Monthly Archives: September 2018

Confessions of a Mystery Writer

Did you read mysteries as a child? Saturdays often found me at the library, lost in Nancy Drew’s dangerous world.

I shared one bathroom with six others, but Nancy introduced me to the exotic world of an only child.

Nancy’s father rewarded her for solving mysteries with lots of money. Five dollars, even. My dad made me hoe the garden and gave me a daily quarter for school lunch.

Cool stuff happened to beautiful, blonde, blue-eyed Nancy. Nothing cool happened to geeky, brown-eyed, brown-haired Rachael.

Besides, Nancy wasn’t afraid of anything.

Conversely, my parents nicknamed me “Chicken Little.” The sky fell daily and hit me on the head. Which explains a lot of things. …

When a newspaper reported a huge monster loose in Detroit one summer, I locked all our windows, broiling my family like Fourth-of-July hamburgers.

My parents tried to monitor my reading material and television, including “The Twilight Zone” and “The Alfred Hitchcock Hour.” My teenage secret: Oz’s Wicked Witch still sent shivers up my spine.

Now, when creepy movie music slithers into the family room, I barricade myself with sofa pillows. I’ve spent far more time under theater seats than in them.

I read and write mysteries during broad daylight or when Hubby’s home. Otherwise, I lie awake, counting nighttime noises traceable to chain saw and ax murderers, respectively.

How can I read — let alone, write — mysteries?

Detectives intrigue me, especially Agatha Christie’s Miss Marple, who matches sharp old wits against naïve criminals who underestimate her. Other favorites: Christie’s Belgian detective, Hercule Poirot, and TV’s Adrian Monk. I celebrate Sherlock Holmes’ strange genius.

I love piecing together mysteries like jigsaw puzzles, to be solved by strong, funny women who eat pie without gaining an ounce.

However, I prefer that muggers attack imaginary people in dark alleys and that murderers enter elevators elsewhere, not in my hotel.

Research alone rattles me. Once I hiked through a for-real, p-p-pirate cave alone. Gulp.

After investigating weapons online, I receive pop-ups with way too much (shudder) information. My Internet history probably has put me on a CIA list.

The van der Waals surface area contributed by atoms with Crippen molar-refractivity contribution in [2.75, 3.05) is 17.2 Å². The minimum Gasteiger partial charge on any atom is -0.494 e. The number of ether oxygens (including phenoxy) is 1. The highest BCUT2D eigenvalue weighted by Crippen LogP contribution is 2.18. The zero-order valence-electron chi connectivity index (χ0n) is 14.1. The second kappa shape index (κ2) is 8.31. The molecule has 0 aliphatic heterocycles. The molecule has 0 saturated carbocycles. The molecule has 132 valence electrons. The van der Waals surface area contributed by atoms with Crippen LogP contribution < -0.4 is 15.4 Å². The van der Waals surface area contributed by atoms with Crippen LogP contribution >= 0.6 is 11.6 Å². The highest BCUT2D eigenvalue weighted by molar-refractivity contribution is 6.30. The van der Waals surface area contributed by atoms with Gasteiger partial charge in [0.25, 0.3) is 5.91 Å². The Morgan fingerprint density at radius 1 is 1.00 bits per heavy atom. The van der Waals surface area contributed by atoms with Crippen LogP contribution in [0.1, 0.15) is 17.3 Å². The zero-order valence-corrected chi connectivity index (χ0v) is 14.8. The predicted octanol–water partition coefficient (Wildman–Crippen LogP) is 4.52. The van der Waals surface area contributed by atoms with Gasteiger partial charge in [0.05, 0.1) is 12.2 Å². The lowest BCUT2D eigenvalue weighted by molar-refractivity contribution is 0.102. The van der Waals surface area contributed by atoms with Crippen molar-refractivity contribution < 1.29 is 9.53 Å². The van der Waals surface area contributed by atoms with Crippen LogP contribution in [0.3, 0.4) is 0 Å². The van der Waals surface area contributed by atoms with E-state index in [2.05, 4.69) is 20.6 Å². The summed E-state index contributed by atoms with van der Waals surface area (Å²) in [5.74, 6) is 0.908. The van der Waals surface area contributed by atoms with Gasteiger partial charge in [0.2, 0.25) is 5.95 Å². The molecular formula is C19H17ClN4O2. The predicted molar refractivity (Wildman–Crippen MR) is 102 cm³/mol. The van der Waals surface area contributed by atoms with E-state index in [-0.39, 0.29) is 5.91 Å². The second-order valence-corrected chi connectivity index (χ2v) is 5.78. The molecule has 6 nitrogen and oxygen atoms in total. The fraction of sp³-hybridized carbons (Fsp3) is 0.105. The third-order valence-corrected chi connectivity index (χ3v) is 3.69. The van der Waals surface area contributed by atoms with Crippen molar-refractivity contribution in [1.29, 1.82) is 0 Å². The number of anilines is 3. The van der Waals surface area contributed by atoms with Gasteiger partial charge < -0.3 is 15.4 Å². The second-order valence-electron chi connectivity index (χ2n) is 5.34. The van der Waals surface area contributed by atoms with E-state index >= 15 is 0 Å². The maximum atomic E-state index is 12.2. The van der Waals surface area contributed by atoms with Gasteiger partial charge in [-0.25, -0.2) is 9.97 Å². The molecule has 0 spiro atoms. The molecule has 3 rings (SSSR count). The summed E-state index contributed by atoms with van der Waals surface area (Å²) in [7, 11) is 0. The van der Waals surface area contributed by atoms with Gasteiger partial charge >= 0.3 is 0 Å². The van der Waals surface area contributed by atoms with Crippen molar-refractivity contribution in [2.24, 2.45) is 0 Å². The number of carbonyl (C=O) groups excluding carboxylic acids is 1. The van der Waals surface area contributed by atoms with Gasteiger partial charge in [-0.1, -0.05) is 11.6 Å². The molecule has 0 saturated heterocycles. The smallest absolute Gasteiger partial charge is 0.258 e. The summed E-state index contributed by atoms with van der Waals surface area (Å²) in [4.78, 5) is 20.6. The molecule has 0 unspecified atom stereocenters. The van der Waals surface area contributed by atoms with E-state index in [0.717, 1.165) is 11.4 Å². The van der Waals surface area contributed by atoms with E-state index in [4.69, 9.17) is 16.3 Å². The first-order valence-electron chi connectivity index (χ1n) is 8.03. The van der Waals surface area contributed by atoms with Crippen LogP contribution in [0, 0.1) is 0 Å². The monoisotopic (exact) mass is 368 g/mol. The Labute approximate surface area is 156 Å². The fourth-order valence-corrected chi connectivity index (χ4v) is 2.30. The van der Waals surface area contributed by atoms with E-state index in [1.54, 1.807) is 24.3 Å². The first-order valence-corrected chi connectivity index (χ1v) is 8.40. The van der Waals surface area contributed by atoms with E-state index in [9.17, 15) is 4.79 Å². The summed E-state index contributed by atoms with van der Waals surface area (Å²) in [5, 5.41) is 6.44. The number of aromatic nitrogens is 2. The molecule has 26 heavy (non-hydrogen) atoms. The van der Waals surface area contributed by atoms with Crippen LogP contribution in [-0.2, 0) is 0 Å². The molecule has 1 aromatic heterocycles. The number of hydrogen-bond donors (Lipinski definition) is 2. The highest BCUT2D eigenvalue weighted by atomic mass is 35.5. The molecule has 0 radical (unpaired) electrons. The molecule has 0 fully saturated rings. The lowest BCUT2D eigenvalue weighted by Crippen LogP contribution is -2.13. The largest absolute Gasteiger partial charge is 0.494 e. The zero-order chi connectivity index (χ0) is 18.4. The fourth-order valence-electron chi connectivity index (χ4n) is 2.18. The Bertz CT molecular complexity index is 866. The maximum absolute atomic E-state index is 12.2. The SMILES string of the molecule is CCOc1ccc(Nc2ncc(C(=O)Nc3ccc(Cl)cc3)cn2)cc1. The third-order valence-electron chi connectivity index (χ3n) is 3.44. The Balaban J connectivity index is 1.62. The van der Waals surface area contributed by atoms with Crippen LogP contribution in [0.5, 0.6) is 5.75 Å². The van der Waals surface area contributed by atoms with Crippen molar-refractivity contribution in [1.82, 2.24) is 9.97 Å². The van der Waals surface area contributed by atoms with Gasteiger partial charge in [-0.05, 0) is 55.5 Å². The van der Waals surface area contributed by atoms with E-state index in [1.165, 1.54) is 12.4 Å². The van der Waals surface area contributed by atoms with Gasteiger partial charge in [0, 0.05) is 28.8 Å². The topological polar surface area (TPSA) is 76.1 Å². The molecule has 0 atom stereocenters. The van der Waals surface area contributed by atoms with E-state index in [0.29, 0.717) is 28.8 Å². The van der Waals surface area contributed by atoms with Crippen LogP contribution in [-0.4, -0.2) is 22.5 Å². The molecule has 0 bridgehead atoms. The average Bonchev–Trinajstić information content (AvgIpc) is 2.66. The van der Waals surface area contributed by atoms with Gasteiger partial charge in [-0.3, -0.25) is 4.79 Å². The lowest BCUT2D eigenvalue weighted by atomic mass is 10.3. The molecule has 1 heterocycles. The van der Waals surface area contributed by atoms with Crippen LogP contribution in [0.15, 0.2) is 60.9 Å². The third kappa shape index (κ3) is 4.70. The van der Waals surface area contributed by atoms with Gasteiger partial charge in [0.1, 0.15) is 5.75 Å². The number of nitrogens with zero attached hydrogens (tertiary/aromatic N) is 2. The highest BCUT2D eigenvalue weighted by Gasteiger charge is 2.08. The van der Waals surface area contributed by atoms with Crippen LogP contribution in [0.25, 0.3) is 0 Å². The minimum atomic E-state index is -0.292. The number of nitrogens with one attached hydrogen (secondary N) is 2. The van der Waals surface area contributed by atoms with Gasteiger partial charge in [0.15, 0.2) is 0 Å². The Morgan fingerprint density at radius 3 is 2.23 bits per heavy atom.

Fine. They can find me hoeing my garden.

Mystery writers’ spouses also face unique challenges. Once, at a local restaurant, I asked my physician husband about intentional drug overdoses.

“Keep your voice down,” he hissed. “I don’t do that!”

Hey, living with him isn’t easy, either.

However, as I consider how to kill my latest victim, I wish Hubby wasn’t gone. That it wasn’t nighttime, with sinister shadows lurking outside.

I’m not Nancy Drew.

And they never did track down that monster in Detroit. …

Your Extraordinary Ordinary: Who’s your favorite mystery writer?

OMG, It’s Monday! Prayer: He’s 65, Too

O my God, You know this guy gave me a hard time when I reached 20 before he did. Then 30. Then 40. Then 50. Then … etc. You know he rubbed it in when my being carded took on a whole new meaning. OMG, thank You that he, too, has now joined the Medicare Club!

 

Waking Up

If you’re reading this, you woke up today.

If you’re reading this, but didn’t wake up, please contact me immediately. I’d like to ghostwrite your best seller.

Waking up has changed since our childhood years. Do you remember when you and Teddy jumped on your parents’ bed to help them celebrate morning?

Later, Mom wreaked vengeance by dragging us out of bed for school, scrubbing our ears and necks before we escaped her clutches.

People have been awakening us ever since.

At college, I assumed I would decree my wake-up time. My dorm, however, housed 500 girls, all armed with high-voltage stereos and supersonic hairdryers. Exercise classes met outside my room — at 1 a.m.

Those years prepared me for apartment life.

“Someday, I’ll own my own house,” I said. “No more party animals. No more percussion teachers upstairs.”

My husband and I did buy a house — and filled it with babies, aka, screaming meanies allergic to sleep. Especially ours.

Not content with that, Hubby delivered babies — and took care of sick people. I frequently awoke to discussions of blood sugar readings and stool reports. And advice on how to kick insomnia.